Don’t Forget the Driver, episode 1, review: this post-Brexit comedy is all bitter, no sweet

Toby Jones (left) stars in Don't Forget the Driver - BBC
Toby Jones (left) stars in Don't Forget the Driver - BBC

Don’t Forget the Driver (BBC Two) was billed as a new comedy but it didn’t elicit a single smile, let alone an actual laugh. I know the televisual trend in recent years has been towards naturalistic, downbeat sitcoms, but this one was almost impressive in its steadfast refusal to amuse.

Co-written by and starring Toby Jones, the series followed a lonely coach driver called Peter Green in the faded seaside town of Bognor Regis. Put-upon Peter wanted a quiet life, but was beset by problems with his disaffected stoner daughter Kayla (Erin Kellyman) and ailing mother Joy (Marcia Warren), who was rapidly sliding into dementia. 

“Kids and mums, eh?” said Fran, his burger-flipping potential love interest (Claire Rushbrook), in sympathetic tones. “Yeah,” replied Peter with a sigh. “Mums and kids.”

Each episode covers an excursion to a different destination. The first trip was to Dunkirk, as Peter took a busload of pensioners to visit the war graves and do some duty-free shopping. What should have been an ordinary day was turned upside down by two unexpected arrivals in sleepy Bognor. 

Don’t Forget the Driver has been described as a “post-Brexit comedy”. And it did have a state-of-the-nation sweep, touching on the migrant crisis, Islamophobia and care of the elderly. St George’s Cross flags fluttered. We glimpsed asylum seekers in Calais, a Polish rough sleeper and an unscrupulous people trafficker. Bloated and discoloured after days in the water, a body washed up on the beach.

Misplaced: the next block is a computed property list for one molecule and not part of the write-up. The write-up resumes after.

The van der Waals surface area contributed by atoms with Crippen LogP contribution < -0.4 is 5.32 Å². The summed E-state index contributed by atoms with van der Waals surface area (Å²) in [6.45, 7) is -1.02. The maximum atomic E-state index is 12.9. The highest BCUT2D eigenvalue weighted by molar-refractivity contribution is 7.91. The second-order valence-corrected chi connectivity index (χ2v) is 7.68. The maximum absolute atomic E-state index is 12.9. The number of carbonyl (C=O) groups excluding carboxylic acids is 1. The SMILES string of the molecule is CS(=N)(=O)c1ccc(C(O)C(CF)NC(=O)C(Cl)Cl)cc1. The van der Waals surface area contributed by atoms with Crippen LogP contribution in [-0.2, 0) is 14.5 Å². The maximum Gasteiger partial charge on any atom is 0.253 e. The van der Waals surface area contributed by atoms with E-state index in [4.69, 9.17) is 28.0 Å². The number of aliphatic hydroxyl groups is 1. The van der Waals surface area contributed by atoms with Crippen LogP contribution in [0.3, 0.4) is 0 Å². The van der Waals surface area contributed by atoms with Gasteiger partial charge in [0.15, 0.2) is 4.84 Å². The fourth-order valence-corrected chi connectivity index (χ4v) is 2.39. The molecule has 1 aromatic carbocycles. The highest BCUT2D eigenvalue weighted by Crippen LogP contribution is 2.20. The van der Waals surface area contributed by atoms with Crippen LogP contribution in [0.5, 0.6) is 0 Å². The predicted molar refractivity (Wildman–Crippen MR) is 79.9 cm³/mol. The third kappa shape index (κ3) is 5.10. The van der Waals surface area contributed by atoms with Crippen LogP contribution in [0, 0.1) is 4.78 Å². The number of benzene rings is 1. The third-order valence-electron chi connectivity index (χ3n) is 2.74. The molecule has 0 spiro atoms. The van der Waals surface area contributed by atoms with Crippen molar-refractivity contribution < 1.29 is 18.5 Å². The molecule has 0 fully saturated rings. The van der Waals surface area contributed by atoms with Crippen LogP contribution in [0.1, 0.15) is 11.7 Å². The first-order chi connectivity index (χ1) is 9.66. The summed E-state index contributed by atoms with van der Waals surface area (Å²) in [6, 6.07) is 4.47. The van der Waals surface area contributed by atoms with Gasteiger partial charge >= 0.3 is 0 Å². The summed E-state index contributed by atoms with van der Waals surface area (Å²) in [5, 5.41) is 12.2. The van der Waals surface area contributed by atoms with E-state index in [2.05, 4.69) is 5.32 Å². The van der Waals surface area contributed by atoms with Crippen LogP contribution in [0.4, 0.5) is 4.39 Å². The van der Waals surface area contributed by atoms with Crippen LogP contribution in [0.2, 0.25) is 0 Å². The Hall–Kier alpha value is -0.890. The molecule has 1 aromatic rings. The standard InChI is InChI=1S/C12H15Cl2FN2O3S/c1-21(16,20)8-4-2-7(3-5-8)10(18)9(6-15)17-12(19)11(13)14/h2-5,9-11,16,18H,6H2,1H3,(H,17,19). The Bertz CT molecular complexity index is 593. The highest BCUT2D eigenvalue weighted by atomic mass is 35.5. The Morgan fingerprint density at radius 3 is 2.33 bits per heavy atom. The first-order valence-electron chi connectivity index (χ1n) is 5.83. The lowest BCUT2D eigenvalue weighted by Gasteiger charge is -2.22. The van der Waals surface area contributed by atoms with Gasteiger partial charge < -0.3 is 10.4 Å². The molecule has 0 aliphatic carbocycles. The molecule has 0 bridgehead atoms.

Left to right: Jo Eaton-Kent, Erin Kellyman and Claire Rushbrook in Don't Forget the Driver - Credit: BBC
Left to right: Jo Eaton-Kent, Erin Kellyman and Claire Rushbrook in Don't Forget the Driver Credit: BBC

When he returned to the depot, Peter found a vulnerable young female refugee stowed away in his wheel-arch. It’s no spoiler to reveal that a future episode sees him take her in – echoing another sitcom that concluded tonight, Channel 4’s far superior Home.

The script touched on both the beauty and ugliness of small-town life. Offset against flashes of warmth and neighbourliness were racist old ladies and work-shy youngsters. One jarring character amid the ensemble was Peter’s co-driver Squeaky Dave (Danny Kirrane), a laddish James Corden type who seemed to have wandered in from a different show altogether. 

It was all shot with arthouse flourishes: a Martin Parr-esque garish colour palette, kitschy cutaways and painterly framed compositions. A balletic, sped-up sequence in a French hypermarket was soundtracked by Philip Glass.

Toby Jones is a hugely gifted actor who won a Bafta last year for the gentle gem Detectorists. He was aiming for something similarly bittersweet here, but neglected the “sweet” part. This frequently felt like a Mike Leigh film in search of a better script.

The bleak worldview and melancholic mood made it uncomfortable to watch at times, more akin to a low-key drama than a comedy. Don’t Forget the Driver, sure – but don’t forget the jokes either.